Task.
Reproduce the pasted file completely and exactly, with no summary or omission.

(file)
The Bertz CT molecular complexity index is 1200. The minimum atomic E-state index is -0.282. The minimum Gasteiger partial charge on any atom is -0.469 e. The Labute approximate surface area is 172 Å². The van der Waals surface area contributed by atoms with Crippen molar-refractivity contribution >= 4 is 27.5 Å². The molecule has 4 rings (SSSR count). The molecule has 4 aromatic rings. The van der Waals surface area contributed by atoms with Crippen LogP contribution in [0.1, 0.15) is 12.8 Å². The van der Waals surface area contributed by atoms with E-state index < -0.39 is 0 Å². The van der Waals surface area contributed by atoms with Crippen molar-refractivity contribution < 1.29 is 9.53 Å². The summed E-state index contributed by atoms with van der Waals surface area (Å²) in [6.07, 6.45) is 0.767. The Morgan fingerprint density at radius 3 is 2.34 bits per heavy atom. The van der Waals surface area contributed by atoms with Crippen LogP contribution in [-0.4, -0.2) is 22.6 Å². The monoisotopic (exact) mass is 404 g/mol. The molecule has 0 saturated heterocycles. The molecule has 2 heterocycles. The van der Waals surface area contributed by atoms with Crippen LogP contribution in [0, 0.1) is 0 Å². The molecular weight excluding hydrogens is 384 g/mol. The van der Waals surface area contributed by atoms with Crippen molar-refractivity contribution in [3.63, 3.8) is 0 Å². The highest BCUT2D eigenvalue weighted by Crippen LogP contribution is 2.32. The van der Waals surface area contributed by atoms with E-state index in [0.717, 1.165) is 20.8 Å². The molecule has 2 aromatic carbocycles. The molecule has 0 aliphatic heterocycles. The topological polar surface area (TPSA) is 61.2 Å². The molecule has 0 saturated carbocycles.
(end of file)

The Bertz CT molecular complexity index is 1200. The minimum atomic E-state index is -0.282. The minimum Gasteiger partial charge on any atom is -0.469 e. The Labute approximate surface area is 172 Å². The van der Waals surface area contributed by atoms with Crippen molar-refractivity contribution >= 4 is 27.5 Å². The molecule has 4 rings (SSSR count). The molecule has 4 aromatic rings. The van der Waals surface area contributed by atoms with Crippen LogP contribution in [0.1, 0.15) is 12.8 Å². The van der Waals surface area contributed by atoms with E-state index < -0.39 is 0 Å². The van der Waals surface area contributed by atoms with Crippen molar-refractivity contribution < 1.29 is 9.53 Å². The summed E-state index contributed by atoms with van der Waals surface area (Å²) in [6.07, 6.45) is 0.767. The Morgan fingerprint density at radius 3 is 2.34 bits per heavy atom. The van der Waals surface area contributed by atoms with Crippen LogP contribution in [-0.4, -0.2) is 22.6 Å². The monoisotopic (exact) mass is 404 g/mol. The molecule has 0 saturated heterocycles. The molecule has 2 heterocycles. The van der Waals surface area contributed by atoms with Crippen LogP contribution in [0, 0.1) is 0 Å². The molecular weight excluding hydrogens is 384 g/mol. The van der Waals surface area contributed by atoms with Crippen molar-refractivity contribution in [3.63, 3.8) is 0 Å². The highest BCUT2D eigenvalue weighted by Crippen LogP contribution is 2.32. The van der Waals surface area contributed by atoms with E-state index in [0.717, 1.165) is 20.8 Å². The molecule has 2 aromatic carbocycles. The molecule has 0 aliphatic heterocycles. The topological polar surface area (TPSA) is 61.2 Å². The molecule has 0 saturated carbocycles.